Surely you've read the news story about a Chilean jet narrowly missing space debris near New Zealand. I can safely say, as the story is written, it didn't happen.
Meteors are notoriously described with outrageously close distances-- "extinguished below the horizon", "no more than 3 - 5 thousand feet high when directly above me", etc., despite the luminous portion of the meteor flight starting at 120-75km altitude, and ending by 20km altitude. How did the pilot see this object, if it was no longer luminous, at his flight elevation? Let alone "knowing" it was only five miles away from the plane. Likely, he had received notice that the Russians were deorbiting a satellite that day, albeit twelve hours later, and saw the meteor and mistakenly claims near-disaster.
Pilots have long mistaken meteors as being close--the grandfather of meteoritics,
Harvey H. Nininger, called their reports "humorous at best". In fact, you should read that entire article: http://www.meteoritearticles.com/mitterling17.html.
During Nininger's time a number of airpilots reported having to take evasive steps to prevent collisions with falling meteors. One such newspaper reported an startling account of how a resourceful pilot battled a shower of meteors by making a serious of dips and swerves to avoid the incoming falling meteors saving himself, his eleven passengers, as well as the aircraft. One other pilot was said to have dipped his right wing to avoid a similar collision of a meteor which happened in Nebraska. Yet another pilot near Cheyenne Wyoming said he narrowly escaped injury when en-countering one of those pestiferous fiery projectiles which threaten to side swipe him from the left. He "ducked", however and the missile sailed by, leaving him unharmed.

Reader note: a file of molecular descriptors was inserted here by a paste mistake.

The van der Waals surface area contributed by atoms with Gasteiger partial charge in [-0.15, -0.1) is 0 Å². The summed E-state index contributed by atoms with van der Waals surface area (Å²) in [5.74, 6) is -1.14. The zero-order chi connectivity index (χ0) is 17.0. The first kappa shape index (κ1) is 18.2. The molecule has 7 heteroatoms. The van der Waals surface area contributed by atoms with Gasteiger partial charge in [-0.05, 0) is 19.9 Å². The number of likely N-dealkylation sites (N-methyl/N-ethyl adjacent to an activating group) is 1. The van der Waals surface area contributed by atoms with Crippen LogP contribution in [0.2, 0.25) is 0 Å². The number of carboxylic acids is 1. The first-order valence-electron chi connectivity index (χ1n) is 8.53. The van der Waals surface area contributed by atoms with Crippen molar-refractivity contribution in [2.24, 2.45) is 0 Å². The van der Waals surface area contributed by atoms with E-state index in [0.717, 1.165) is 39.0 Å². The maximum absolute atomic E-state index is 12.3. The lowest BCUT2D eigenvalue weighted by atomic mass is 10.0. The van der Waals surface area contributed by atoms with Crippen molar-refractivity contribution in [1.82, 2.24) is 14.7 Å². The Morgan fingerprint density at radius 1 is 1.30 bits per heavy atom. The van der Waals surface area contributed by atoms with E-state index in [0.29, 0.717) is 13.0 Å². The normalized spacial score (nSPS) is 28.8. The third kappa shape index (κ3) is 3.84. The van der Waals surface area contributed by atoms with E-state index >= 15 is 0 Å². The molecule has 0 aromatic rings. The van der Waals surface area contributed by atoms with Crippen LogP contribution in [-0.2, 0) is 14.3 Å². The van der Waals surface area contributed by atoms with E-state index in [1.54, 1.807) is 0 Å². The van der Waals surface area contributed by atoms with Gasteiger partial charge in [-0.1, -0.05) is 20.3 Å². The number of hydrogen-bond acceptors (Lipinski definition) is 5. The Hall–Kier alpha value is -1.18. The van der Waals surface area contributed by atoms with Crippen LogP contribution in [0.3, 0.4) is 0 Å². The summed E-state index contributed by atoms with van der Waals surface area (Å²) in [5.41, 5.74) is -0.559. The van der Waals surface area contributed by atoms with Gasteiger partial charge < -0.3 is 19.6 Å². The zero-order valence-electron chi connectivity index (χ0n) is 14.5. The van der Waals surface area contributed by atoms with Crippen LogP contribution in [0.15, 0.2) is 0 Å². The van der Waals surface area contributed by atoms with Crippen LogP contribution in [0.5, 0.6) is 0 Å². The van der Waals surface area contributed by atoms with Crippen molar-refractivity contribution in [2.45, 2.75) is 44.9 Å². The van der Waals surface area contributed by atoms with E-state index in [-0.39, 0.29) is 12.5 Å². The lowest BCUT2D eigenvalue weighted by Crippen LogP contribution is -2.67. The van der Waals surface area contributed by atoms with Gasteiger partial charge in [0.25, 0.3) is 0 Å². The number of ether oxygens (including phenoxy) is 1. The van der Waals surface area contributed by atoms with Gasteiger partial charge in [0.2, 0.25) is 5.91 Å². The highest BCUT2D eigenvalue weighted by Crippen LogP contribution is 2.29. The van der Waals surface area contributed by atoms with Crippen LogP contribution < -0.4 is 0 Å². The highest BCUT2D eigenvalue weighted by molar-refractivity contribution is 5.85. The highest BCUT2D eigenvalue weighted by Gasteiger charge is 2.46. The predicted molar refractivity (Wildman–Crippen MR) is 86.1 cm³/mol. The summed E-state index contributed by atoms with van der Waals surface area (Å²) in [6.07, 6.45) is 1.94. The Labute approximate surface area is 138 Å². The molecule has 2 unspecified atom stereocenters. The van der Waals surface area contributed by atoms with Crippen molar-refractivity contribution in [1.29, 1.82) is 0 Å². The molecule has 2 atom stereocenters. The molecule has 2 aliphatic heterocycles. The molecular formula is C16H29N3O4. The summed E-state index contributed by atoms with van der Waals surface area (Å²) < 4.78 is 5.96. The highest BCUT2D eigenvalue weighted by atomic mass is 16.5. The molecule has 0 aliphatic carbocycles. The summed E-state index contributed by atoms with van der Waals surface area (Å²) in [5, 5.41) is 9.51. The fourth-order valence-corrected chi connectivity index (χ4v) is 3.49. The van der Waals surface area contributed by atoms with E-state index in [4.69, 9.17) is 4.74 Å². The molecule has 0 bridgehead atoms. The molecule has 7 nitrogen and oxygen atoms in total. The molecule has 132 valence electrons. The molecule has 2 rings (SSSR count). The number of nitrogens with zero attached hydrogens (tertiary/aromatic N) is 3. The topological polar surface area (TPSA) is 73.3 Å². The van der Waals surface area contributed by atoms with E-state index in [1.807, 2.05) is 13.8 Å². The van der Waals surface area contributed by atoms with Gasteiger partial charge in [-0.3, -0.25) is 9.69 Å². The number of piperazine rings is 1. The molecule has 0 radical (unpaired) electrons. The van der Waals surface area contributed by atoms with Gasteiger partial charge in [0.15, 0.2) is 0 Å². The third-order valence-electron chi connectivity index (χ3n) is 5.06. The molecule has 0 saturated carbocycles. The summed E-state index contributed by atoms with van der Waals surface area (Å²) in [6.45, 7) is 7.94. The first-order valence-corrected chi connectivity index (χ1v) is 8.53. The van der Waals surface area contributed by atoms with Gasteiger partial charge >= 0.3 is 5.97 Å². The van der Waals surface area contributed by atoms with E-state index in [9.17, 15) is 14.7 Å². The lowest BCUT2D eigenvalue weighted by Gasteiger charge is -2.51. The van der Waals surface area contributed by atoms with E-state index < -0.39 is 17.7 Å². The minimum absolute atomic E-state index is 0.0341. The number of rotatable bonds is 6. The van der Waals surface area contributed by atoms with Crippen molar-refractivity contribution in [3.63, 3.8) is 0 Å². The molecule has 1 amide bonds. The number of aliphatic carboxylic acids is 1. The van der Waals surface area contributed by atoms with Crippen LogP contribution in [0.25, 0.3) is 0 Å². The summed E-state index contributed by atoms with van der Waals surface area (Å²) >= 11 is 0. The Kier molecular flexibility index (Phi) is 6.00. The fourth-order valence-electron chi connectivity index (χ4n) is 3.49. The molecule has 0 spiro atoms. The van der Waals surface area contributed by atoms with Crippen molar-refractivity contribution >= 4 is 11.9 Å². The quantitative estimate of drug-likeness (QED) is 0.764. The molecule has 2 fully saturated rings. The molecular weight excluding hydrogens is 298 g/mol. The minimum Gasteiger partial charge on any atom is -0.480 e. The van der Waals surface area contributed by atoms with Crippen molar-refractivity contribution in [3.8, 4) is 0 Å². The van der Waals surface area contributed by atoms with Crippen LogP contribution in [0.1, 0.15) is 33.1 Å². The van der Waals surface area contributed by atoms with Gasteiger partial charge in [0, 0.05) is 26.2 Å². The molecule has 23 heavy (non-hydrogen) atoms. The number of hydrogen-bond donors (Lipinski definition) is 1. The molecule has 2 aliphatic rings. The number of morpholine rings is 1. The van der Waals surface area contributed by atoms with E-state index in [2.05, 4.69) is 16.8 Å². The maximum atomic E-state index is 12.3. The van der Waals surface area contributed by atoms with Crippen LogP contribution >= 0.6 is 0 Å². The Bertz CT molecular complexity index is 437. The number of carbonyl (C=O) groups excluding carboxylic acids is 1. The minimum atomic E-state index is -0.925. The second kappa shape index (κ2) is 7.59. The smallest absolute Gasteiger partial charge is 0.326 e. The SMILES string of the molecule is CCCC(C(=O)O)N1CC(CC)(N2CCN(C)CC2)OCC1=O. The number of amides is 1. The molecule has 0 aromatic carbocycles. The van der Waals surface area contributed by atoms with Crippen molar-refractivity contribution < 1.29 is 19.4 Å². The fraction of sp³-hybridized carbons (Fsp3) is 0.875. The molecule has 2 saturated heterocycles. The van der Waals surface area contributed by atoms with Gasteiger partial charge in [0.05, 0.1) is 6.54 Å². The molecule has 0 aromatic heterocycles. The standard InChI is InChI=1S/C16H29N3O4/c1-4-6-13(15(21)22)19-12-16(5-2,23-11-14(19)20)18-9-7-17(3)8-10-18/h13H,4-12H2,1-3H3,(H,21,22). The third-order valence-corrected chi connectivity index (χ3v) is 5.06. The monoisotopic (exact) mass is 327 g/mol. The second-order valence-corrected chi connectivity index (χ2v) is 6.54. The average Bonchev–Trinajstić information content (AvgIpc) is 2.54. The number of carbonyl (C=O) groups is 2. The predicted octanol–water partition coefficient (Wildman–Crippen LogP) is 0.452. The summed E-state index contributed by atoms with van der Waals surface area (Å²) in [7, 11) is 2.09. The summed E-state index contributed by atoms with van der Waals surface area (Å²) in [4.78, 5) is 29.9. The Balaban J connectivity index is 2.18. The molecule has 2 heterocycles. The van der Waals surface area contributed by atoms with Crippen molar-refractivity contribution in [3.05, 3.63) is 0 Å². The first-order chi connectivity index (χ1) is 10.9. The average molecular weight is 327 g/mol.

Nininger knew of the fall of those cited above and concluded that the second pilot who thought he saw the meteor below him, plotted the meteor height at the burnout point at about 17 miles high, above the northeastern New Mexico soil. The second pilot who saw the same meteor fall was slightly more than a hundred miles from it at its nearest approach. The pilot over Nebraska that dipped his wing to avoid collision was 68 miles south of the line over which the dreaded missile was speeding at an elevation of approximately 20 miles.
Pilots in the 1920's were having difficulty giving range to bright objects--what makes anyone think they still aren't?